Quantum sensors securing the internet

Technology and methods to measure individual photons – light particles – are being developed in Val Zwiller’s laboratory. The researchers have devised a quantum sensor capable of securing the internet of the future against eavesdropping, as well as measuring interactions between molecules.

Project Grant 2017

Quantum sensors

Principal investigator:
Professor Val Zwiller

Gunnar Björk
Katia Gallo
Jack Lidmar
Mats Walin
Jerker Widengren

KTH Royal Institute of Technology

Grant in SEK:
SEK 34,800,000 over five years

Last year Zwiller welcomed Carl XVI Gustaf of Sweden to KTH Royal Institute of Technology for a demonstration of how the internet of the future may consist of individual particles of light. Twenty years had passed since a Russian research team showed that it was possible to use a quantum sensor to capture individual photons.

“The principle had already been established, but it was not until 2001 that someone was crazy enough to try to build a sensor in real life,” says Zwiller, who is a professor of applied physics.”

Zwiller has taken the research further, and he now has several examples of the very heart of the sensor in his desk draw. They are the fruit of the “Quantum Sensors” research project, which has been funded by Knut and Alice Wallenberg Foundation.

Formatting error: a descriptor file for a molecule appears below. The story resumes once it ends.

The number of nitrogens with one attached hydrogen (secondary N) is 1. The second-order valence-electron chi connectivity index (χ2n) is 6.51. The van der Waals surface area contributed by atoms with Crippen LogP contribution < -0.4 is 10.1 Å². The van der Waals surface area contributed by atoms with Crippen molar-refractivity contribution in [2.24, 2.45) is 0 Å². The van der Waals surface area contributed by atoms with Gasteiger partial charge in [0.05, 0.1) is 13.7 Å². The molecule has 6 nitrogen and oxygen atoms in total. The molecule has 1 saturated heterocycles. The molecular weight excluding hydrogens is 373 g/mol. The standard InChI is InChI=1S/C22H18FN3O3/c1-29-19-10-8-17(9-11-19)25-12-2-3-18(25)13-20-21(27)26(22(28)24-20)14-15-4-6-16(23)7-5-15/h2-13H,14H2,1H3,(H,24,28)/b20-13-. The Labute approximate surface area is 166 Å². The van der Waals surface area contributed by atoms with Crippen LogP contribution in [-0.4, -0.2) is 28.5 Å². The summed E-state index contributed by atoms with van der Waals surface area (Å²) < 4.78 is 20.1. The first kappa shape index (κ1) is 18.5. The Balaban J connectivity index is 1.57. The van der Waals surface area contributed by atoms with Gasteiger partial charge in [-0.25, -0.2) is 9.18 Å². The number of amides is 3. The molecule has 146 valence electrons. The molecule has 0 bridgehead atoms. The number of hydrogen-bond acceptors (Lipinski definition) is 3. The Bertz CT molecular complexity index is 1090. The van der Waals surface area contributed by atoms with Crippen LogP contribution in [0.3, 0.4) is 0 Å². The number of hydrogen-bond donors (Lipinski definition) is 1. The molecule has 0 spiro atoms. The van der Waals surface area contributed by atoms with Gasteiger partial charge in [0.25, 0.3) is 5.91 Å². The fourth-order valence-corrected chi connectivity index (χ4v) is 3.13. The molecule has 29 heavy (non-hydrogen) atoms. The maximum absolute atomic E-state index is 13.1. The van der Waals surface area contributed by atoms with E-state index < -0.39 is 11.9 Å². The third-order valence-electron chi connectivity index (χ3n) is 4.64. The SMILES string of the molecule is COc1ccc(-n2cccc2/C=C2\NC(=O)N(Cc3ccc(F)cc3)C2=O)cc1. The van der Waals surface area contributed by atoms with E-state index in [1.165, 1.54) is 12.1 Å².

“Without the Foundation’s support, I wouldn’t have been able to do this in Sweden – I would have had to look elsewhere. Competition is cutthroat, with huge investments being made in the U.S., China and elsewhere,” he says.

Capturing individual photons

At the heart of the quantum sensor lays a tiny network of superconducting wires, in which a particle of light fastens like a fly on a spider’s web. The trapped particle causes the superconductor to generate an electrical pulse from the sensor.

The electrical pulse is measured and analyzed to determine the polarization of the particle, i.e. its quantum state. The researchers use the polarization to simulate the ones and zeros that our computers use to communicate.

Current technology requires millions of photons to represent a single one or zero in a fiber optic network, whereas the quantum sensor makes it possible to send the same information using a single photon. 

The advantages are many; much lower energy consumption is a particular plus. But the technology has excited most interest because it is so secure.

“Current security systems are based on equations created by people. And they can all be cracked. But it’s impossible to hack into quantum communication without being noticed,” Zwiller explains.

The reason is to be found in the seven-letter word “quantum”. Very simply put, the laws of physics render it impossible to measure the quantum state of a particle without that state being altered. Any alteration would immediately be detected.

Unusual world-leading laboratory

Zwiller arrived at KTH as recently as 2015. He and two PhD students took turns behind the wheel of a van on a 24-hour road trip all the way to Stockholm from Delft University of Technology in the Netherlands.